TUESDAY, JUNE 25, 1968: Perhaps it was due to nervousness, excitement, anxiety, or who knows what, but I literally did not sleep at all last night at the 90th Replacement Battalion at Long Binh. Processing for my flight home at Bien Hoa Air Base was heavenly.

After more processing at Travis Air Force Base, I leave by army bus to the San Francisco airport where I fly directly to El Paso, Texas, arriving there just before dark. My plans have been to stop in El Paso, sign in, get my name on the post housing list, sign out immediately on leave and go home to North Carolina. Then, when my leave is over and I report back for duty at Ft Bliss, maybe housing for my family will be available.

My sponsor meets me at the airport. I can't sign up for housing until tomorrow morning when the office reopens. I call Barbara. It's hard to believe that tomorrow, I'll be home!

WEDNESDAY, JUNE 26, 1968: I go to the housing office, do the brief paperwork, sign out and return to the airport to catch my flight to North Carolina.

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Introduction - Back to the Real World

James D. Johnson University of North Texas Press ePub

TUESDAY, JUNE 25, 1968: The huge Boeing 707 rolls from the tarmac to the end of the runway. Movement seems to be at a snail's pace. “Could one last mortar get us now?” I wonder. The plane makes a wide turn onto the end of the runway. I try to will the pilot to gun the engines so we can leave this dirty, dangerous place called Vietnam. We sit on the end of the runway for what seems like an eternity. The thrust of the engines begins to move us forward. Not until the plane's nose lifts do I believe we're finally going home. One hundred and seventy-five GI's let out wild cheers. The tour in hell is finally finished. We're on the way back to a world of hot dogs, mom, and apple pie. It's a relief to know I'm leaving the nightmare behind.

By the time we reach 10,000 feet, I'm reflecting on my first eight and one-half months in this miserable land. I had hoped to serve with an infantry battalion, and, indeed I had. My mind races back. I once again feel the terror of being shot at for the first time, in an open pineapple field. I remember the all day and into the night ambush at Snoopy's nose with over 100 casualties; being the first person to jump on board another troop boat after it was hit by a B-40 rocket; leaving an entire twenty-nine man platoon wounded or dead except two. I recall landing by chopper, under fire, in a hot landing zone; being trapped behind a small rice paddy dike by a Viet Cong machine gunner as he blasts away, bullets showering me with mud as they explode into the dike. I remember pulling a lieutenant to safety after he's shot in an alley way; crawling through the mud under fire in the Jungle of Death; having an incoming artillery round explode five feet away, severely injuring my shoulder in the midst of that terrible fire fight that took the life of one of my best friends. And loading scores and scores of wounded soldiers on medevac choppers; sending many dead bodies from the field for the beginning of their last sad journey home.

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Chapter 7 - Death on all Sides and “Keep your Head Down!”February 6–March 6, 1968

James D. Johnson University of North Texas Press ePub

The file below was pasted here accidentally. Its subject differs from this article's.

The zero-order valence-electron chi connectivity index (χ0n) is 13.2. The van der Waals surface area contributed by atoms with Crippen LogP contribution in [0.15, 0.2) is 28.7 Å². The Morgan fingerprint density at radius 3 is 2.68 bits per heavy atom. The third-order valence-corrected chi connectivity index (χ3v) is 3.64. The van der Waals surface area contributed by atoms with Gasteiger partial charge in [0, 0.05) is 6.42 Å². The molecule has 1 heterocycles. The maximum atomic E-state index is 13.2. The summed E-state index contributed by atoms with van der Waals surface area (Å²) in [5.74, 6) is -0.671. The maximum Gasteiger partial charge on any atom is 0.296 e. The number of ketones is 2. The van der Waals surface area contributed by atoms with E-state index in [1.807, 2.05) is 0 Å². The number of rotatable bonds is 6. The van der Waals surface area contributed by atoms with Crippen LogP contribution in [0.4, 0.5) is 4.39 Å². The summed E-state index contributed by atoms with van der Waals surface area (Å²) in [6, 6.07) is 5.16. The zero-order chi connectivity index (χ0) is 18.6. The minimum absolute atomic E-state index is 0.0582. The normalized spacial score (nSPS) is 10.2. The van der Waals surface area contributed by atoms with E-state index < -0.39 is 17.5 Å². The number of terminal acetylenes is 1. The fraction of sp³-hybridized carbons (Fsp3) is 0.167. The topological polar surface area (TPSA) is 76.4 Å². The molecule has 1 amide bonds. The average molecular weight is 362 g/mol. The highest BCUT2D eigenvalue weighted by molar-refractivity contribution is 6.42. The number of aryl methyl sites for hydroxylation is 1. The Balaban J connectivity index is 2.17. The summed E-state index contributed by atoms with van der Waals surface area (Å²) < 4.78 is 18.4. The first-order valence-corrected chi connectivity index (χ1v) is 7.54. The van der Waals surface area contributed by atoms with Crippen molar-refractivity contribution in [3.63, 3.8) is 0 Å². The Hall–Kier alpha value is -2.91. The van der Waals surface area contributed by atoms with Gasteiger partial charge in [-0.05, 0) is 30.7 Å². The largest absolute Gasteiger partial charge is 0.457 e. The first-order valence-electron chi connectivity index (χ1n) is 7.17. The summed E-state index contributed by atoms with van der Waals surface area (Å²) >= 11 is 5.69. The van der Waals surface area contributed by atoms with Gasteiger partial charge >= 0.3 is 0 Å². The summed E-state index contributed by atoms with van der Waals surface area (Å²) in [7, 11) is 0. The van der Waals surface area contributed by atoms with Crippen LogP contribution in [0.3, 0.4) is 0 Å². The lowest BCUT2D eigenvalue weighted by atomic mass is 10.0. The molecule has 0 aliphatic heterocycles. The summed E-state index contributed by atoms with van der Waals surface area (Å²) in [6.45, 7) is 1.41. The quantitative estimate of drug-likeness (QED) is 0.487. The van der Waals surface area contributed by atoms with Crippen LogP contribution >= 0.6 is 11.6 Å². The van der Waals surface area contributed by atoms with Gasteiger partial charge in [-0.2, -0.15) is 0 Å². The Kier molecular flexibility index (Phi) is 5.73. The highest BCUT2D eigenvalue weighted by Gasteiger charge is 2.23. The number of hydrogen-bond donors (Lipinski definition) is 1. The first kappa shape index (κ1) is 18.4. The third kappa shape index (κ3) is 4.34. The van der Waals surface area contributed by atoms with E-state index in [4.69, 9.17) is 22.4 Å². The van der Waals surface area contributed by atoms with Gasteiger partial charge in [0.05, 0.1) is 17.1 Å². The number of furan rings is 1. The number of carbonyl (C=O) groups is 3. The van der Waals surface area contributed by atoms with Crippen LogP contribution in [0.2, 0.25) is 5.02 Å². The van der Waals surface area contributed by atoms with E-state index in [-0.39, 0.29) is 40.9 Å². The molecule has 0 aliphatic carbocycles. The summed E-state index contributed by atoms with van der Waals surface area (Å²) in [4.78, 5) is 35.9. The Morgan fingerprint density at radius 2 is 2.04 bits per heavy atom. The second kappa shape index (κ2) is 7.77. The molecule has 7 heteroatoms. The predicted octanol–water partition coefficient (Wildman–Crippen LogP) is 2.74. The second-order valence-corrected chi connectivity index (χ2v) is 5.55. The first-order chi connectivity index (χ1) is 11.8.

TUESDAY, FEBRUARY 6, 1968: Bravo Company moves out again this morning. Intelligence says that many VC have moved out of Vinh Long southwest and Bravo Company's job is to attempt to interdict them. The other companies are to stand by to assist should they contact the VC.

Then the call comes. Bravo Company and the boats have just been ambushed! The rest of the battalion is to move out immediately. I'm still on the pontoon. I run upstairs and get my field gear.

We had hoped for at least three days rest.

Chip, the twenty year old commander of Echo Company, seems particularly vulnerable since their battle two nights ago when Ron was killed. Chip's a nice kid. But, that's exactly what he is, a kid. A captain this young is almost unheard of. He enlisted, went to officer candidate school, was commissioned and has been promoted to captain. He's still wet behind the ears, yet, he's responsible for the lives of 100 soldiers in combat.

Morale is low. I decide to go out with Echo Company. Most of these guys have been in country only a few weeks. Yet, they've already seen significant combat, more than enough to last a lifetime.

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Chapter 3 - Ben Tre and a Hot a Landing Zone—September 27–November 2, 1967

James D. Johnson University of North Texas Press ePub

WEDNESDAY, SEPTEMBER 27, 1967: We leave at 1:00 A.M. on another operation. It's a very dark night with no moon. I'm riding on the aid boat. No one sleeps because of what happened at Snoopy's Nose twelve days ago. Plus, we're heading to the Ben Tre Canal where the VC are known to be heavily fortified.

We get to the canal at daybreak. Artillery proceeds us. All guns on the boats are manned and pointed directly at the banks. If the VC ambush us, it won't take but about two seconds to return fire.

The now dreaded event occurs again. Sounds of heavy weapons break the early-morning boredom. Two ATCs are hit just to our front. We're told that both boats have several casualties.

We move quickly out of the VC kill zone and pull alongside the first boat and tie up to it. I jump over and find a dead sailor full of shell fragments. A round has gone directly into the coxswain's area, blowing the man up. Blood and bits of flesh are scattered all over the boat. We find an eyeball under the .50 caliber machine gun mount. It's no different in the well deck; a round went off in there also. A sailor is hurt very badly but he will survive.